After four months of restoration by a dedicated crew of volunteers, the Lebanon-Laclede County Route 66 Society dedicated the last surviving Camp Joy cabin Saturday in a ceremony at the Lebanon Route 66 Festival in Route 66-themed Boswell Park, the cabin’s new home.
The cabin, thought to be about 90 years old and now furnished as it would have been when new, never looked better as dozens peeked inside during the festival’s five hours.
About 100 gathered in front of the cabin for the late-morning ceremony, which featured plaque presentations to businessman Lee Sing, who donated the cabin to the Route 66 Society, and Mayor Jared Carr and City Administrator Mike Schumacher, whose support made the project possible. Bruce Owen of the Route 66 Society, who was the driving force behind the project, was surprised with a plaque.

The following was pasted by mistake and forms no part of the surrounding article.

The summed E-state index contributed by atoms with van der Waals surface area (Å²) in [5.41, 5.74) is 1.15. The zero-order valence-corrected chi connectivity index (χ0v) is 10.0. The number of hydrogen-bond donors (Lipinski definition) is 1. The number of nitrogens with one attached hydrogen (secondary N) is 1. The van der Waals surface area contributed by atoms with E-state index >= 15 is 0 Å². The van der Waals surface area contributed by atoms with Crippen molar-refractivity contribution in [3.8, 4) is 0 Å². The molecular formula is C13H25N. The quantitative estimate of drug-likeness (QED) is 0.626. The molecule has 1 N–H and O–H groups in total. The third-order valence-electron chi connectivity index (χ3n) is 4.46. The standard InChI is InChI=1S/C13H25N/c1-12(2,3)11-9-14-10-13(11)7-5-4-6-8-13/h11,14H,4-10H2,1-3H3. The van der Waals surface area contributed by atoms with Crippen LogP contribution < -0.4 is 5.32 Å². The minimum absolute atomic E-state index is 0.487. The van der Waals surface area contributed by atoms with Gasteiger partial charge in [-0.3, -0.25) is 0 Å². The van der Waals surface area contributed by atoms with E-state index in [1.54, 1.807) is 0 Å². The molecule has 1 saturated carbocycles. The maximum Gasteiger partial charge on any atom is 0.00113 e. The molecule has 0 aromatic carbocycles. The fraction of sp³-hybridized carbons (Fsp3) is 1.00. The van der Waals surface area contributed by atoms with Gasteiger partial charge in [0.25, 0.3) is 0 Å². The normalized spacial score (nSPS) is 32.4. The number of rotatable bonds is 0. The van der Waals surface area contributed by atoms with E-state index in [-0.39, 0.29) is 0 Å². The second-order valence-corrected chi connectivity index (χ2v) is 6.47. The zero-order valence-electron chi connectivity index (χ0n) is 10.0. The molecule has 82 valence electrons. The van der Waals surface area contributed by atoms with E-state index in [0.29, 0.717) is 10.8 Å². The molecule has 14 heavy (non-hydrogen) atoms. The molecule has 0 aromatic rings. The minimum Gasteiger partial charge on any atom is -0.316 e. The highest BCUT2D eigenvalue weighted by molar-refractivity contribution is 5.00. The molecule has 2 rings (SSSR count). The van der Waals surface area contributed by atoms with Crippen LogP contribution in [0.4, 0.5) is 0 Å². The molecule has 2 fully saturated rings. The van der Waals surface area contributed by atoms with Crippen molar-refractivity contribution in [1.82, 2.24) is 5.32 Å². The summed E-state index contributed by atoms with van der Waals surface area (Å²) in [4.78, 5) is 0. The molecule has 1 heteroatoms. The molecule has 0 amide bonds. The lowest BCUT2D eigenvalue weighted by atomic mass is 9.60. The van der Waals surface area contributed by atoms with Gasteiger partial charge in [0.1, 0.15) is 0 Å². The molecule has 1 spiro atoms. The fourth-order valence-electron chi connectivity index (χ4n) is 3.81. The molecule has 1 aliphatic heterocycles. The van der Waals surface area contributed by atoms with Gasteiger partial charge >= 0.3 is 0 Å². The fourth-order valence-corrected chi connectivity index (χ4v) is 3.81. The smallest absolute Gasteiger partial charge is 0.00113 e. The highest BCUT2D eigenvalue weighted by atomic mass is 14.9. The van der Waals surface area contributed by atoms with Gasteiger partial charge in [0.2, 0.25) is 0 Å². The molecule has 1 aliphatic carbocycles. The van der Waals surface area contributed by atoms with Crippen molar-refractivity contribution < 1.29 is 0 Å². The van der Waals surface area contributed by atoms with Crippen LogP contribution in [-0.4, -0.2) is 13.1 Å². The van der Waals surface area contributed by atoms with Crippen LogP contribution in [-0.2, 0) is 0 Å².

Volunteers who dedicated the most time to the project were recognized.
Camp Joy, located across from where the Cowan Civic Center is today, was founded by the Spears family in 1927, one year after the gravel road through Lebanon was designated Route 66. All four children of Joy Spears Fishel, who was named after Camp Joy, and several other Spears and Fishel relatives were present for the ceremony. All got their first look at the cabin since work was completed.
“Thank you, Lebanon, so much for your generosity,” Craig Fishel told the crowd.
State Sen. Sandy Crawford and State Rep. Suzie Pollock were among the speakers.
Here are photos from the cabin’s big day.